In addition to PC, you'll be taught foundational Air Force information such as core values, customs and courtesies, and basic policies and procedures. This will include classroom instruction with some application, and you will need to complete a written exam in order to progress in training.

Eight and a Half Week Course

Week 0 -

  • BMT Arrival Briefing
  • BMT Orientation Briefing
  • Health, Morale and Welfare
  • AF Initial Physical Training Assessment
  • Commander's Arrival Briefing
  • BMT Physical Training Program
  • Uniform Code of Military Justice
  • Drill Movements I
  • Coping With Stress
  • Recruit Living Area I

Week 1 -

  • First Week Briefing
  • Entry Controller
  • Airman's Time Introduction
  • Reporting Procedures
  • Intro to Classroom Entry and Exit Procedures
  • AF History I
  • Nutrition Principles
  • Weapons, Parts ID, Disassembly and Reassembly
  • Weapons Cleaning and Inspection Procedures
  • Dress and Appearance I
  • AF Organization
  • Human Relations I
  • GI Bill
  • Rendering Courtesies
  • AF Rank Recognition
  • Drill Movements I
  • Recruit Living Area I

Week 2 -

  • Patio Briefing
  • Warrior Role
  • Suicide Awareness and Prevention
  • Basic Situational Awareness
  • Comprehensive Airman Fitness (Resliency)
  • Joint Ethics
  • AF History II
  • Healthy Lifestyles & AF ADAPT Program
  • Basic Leadership and Character
  • Forbidden Relationships & Sexual Predator Risk Indicators
  • Military Citizenship
  • Public Relations and the Media
  • Cyber Awareness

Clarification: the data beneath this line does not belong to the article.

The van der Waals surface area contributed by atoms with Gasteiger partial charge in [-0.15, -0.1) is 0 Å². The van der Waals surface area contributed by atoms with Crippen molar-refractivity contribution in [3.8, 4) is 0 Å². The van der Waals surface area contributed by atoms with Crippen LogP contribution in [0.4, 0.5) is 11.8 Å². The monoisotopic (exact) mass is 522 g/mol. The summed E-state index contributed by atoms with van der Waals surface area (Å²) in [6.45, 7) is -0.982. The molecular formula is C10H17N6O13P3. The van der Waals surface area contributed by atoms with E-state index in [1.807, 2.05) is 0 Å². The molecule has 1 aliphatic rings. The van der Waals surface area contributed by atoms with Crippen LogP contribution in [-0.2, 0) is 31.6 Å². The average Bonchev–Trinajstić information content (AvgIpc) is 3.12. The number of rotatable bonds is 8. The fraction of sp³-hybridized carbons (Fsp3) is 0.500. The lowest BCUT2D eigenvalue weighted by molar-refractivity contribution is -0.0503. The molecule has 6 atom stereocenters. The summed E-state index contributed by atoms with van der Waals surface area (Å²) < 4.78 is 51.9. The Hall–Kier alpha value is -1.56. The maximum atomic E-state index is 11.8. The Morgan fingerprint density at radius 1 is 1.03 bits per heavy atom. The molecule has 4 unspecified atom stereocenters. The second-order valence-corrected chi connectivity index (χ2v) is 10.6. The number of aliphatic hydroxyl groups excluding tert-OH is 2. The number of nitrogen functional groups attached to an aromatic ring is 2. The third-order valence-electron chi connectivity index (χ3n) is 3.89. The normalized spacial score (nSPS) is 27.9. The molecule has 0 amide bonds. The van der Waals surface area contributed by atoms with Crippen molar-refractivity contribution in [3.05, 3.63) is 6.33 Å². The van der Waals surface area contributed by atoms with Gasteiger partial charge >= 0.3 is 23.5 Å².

• Drill Movements II

Week 3 -

Basic Outline For An Essay

  • Law of Armed Conflict
  • Mental Preparation for Combat
  • Joint Operations
  • Introduction to AF Combatives
  • Dress and Appearance II
  • Antiterrorism/Force Protection Level I
  • Human Relations II
  • Recruit Living Area II
  • Drill Movements III

Week 4 -

  • Principles of First Aid
  • SAPR Program
  • FEST
  • Introduction to Code of Conduct
  • AEF and Deployment Briefing
  • Base Liberty Briefing

Week 5 -

  • Deployment Line Processing/Equipment Issue
  • Meal Ready to Eat (MRE) Brief
  • BEAST Orientation
  • Zone Orientation
  • Refresher Drills
  • Creating Leaders Airmen Warriors (CLAW) Mission
  • Field Exercises
  • Pugil Stick Teaching/Application
  • Combative Application
  • Camp Zone Teardown/Remediation

Week 6 -

  • Environmental Awareness
  • Financial Management
  • Sexually Transmitted Infections
  • Combat Stress Recovery
  • Base Referral Agencies
  • AF Portal Familiarization
  • Military Entitlements & Ed Opportunities
  • Career Progression & AF Quality Force
  • Drill Movements IV
  • EOC Written Evaluation/Survey

Week 7 -

Basic Outline

  • Airmanship Core Value Briefing
  • Air Force Fitness Program
  • Town Pass Briefing
  • Airman's Run
  • Sq CC Departure Briefing
  • Airman's Coin/Retreat Ceremony
  • Parade Graduation

Airman's Week -

Basic Outline Of An Argument

  • Commander's Welcome briefing
  • Character-development training